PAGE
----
Search-and-rescue missions continued Monday as Barry's remnants caused flash floods in Louisiana and thousands remained without power.
But for the most part, the storm that proved to be far less dangerous than forecasters feared was over, and the post-storm assessments could begin.
The Louisiana Governor's Office of Homeland Security and Emergency Preparedness on Monday received reports of 20 people rescued in Calcasieu Parish and eight people rescued in Allen Parish Sunday night through Monday. Both parishes are in southwestern Louisiana. More reports were expected Tuesday, the office's communications director said.
Barry's wind speeds only briefly rose to hurricane status on Saturday, but rain and storm surge were the primary concerns. Gov. John Bel Edwards said 900,000 sandbags were distributed, the most in state history.
Forecasts called for 10 to 15 inches of rain for much of the state and as much as 25 inches of rain in some places, but the actual totals mostly fell short as dry air pushed the heaviest rain bands away from Louisiana's coastline. Edwards said National Weather Service officials told him the rain did indeed fall, but it fell over the Gulf of Mexico.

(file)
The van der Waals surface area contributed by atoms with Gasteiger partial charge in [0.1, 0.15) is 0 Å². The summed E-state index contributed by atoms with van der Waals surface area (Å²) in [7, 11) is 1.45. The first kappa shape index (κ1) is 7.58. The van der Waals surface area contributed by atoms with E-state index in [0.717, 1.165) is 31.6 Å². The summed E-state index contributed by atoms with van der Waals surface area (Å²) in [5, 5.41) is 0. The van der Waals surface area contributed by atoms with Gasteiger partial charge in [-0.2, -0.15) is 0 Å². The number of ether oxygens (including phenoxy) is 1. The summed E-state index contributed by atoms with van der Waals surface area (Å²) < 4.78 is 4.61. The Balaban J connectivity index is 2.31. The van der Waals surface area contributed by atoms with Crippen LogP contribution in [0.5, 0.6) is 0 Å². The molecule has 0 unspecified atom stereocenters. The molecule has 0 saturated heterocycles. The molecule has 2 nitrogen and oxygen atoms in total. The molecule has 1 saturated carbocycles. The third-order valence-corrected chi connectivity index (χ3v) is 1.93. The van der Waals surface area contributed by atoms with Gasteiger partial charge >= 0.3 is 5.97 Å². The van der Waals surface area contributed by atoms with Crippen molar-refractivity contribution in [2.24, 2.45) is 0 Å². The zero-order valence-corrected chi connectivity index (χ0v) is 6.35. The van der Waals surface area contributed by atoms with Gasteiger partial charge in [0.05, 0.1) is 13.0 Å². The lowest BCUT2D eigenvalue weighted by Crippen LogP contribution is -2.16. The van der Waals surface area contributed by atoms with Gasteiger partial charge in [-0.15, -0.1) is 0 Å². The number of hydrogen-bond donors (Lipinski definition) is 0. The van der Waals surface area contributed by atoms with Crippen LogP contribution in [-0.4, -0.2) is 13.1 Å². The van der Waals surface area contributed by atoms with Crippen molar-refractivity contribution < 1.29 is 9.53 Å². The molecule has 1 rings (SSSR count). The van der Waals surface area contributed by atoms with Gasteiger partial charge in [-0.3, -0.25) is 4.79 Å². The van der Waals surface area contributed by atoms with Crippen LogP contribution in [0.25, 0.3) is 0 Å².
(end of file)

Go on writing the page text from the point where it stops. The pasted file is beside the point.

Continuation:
However, the predicted storm surge, which is rising water caused by wind and lower atmospheric pressure, reached nine feet in Terrebonne Parish, compared to projections of four to six feet, Edwards said, crediting a vastly improved levee system for limiting damage. Only a few levees that were under construction were overtopped, and it appears that no levees anywhere in the state were breached, he said.
"We believe, based on the information we have, there was more storm surge [in Terrebonne] from Barry than there was from [hurricanes] Rita and Ike," he said. "Rather than have thousands of structures taking on water, I think maybe it was 11."
FEMA representatives have been on the ground in Louisiana since last week. Federal, state and local officials will begin damage assessments in the coming days to determine if Louisiana qualifies for federal assistance, and how much.
There are essentially two buckets of money for which the state might qualify: One for residents, and one for public assets like government buildings and infrastructure.
The Department of Agriculture and Forestry will assess damage to crops and losses of livestock. State Sen. Bret Allain said it did not appear that the sugarcane crop in St. Mary Parish, which took a direct hit from Barry, had suffered very much, though about half of the soybean crop may have been lost.
Although state and local officials said they were pleased with the response, Edwards said they would review what happened and see if improvements could be made for next time. He suggested residents and business owners also review their preparations.
As Edwards noted, it's only July.
"This is just the beginning of hurricane season," he said. "We have a long way to go."